President Hassan Rouhani, on Wednesday, said that there is “no possibility” for the nuclear deal, made by the Obama administration with Iran, to be overturned by Trump, although Trump has threatened to do just that.
Phillips calls this “an outright lie. President Barack Obama purposely structured the deal as an executive agreement to make an end-run around Congress, which he knew would oppose the flawed and risky deal.”
Once he’s been inaugurated, Trump will have authority to revoke this executive agreement. During his campaign, Trump has called the deal “disastrous” and said his “No. 1 priority” would be to dismantle it.
According to Iran’s state television channel, Rouhani told his Cabinet that Tehran’s “understanding in the nuclear deal was that the accord was not concluded with one country or government but was approved by a resolution of the U.N. Security Council and there is no possibility that it can be changed by a single government.”
Mohammad Javad Zarif, the Iranian Foreign Minister, urged Trump to accept the agreement. “Every U.S. president has to understand the realities of today’s world. The most important thing is that the future U.S. president stick to agreements, to engagements undertaken.”
Phillips call this advice, laughable, since it’s, “coming from the hypocritical leaders of a country that regularly violates international law by sponsoring terrorism, taking hostages, harassing shipping in international waters—not to mention violating U.N. Security Council resolutions by exporting arms to Palestinian terrorist groups, Hezbollah terrorists, Syrian militias, and Yemeni rebels.” Phillips adds, “Iran has also been caught trying to covertly buy illicit dual-use nuclear technology in Germany. This violates its commitments under the nuclear agreement to obtain international approval for all nuclear purchases.” Trump’s administration could use these violations to do away with the nuclear deal.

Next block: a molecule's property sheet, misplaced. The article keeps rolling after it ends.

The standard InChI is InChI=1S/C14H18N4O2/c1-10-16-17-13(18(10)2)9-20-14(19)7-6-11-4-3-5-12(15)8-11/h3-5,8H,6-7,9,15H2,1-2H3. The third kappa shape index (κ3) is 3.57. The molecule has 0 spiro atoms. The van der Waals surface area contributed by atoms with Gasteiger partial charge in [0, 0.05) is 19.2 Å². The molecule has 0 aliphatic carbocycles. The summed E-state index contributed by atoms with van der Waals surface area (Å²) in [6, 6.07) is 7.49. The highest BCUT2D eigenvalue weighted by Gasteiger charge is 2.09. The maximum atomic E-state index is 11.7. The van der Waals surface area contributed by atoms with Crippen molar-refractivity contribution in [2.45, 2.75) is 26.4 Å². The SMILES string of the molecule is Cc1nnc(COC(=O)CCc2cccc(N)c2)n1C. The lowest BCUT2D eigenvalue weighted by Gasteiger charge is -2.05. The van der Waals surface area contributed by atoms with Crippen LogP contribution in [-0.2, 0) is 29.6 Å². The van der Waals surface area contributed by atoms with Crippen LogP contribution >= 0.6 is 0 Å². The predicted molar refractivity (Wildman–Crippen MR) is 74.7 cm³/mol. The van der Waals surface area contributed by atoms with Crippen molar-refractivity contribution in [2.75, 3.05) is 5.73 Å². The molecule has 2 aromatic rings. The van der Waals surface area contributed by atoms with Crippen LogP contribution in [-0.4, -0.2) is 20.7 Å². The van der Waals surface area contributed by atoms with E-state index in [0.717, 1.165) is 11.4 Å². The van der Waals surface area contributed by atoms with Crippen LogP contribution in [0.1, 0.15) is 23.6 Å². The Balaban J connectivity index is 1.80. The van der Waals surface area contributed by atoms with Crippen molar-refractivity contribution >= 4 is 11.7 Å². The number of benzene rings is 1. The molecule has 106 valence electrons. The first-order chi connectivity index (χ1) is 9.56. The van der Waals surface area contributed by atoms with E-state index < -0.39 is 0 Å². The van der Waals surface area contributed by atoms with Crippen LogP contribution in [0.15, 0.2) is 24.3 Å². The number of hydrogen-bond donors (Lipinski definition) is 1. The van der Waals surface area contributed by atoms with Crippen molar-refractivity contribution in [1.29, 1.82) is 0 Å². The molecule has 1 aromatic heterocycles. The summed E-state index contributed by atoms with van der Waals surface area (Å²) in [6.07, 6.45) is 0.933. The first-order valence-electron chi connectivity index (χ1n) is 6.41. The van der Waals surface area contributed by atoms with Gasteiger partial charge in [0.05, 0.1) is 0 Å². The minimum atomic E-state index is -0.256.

Trump stated that he will enforce the nuclear deal so strictly, making it clear that Iran is solely responsible for its demise.
During his presidential campaign Trump said, “You know, I’ve taken over some bad contracts. I buy contracts where people screwed up and they have bad contracts. But I’m really good at looking at a contract and finding things within a contract that, even if they’re bad, I would police that contract so tough that they don’t have a chance. As bad as the contract is, I will be so tough on that contract. Iran’s dictators have had an easy time out-negotiating and out-maneuvering the Obama administration, which eagerly sought to clinch a deal. The administration made huge concessions that allowed Iran to dismantle international sanctions without dismantling key elements of its nuclear program, which continues to advance.”
From what we’ve heard during the presidential race, the Trump administration will take a much harder line on the Iran nuclear issue, one of the earliest foreign policy issues to be addressed.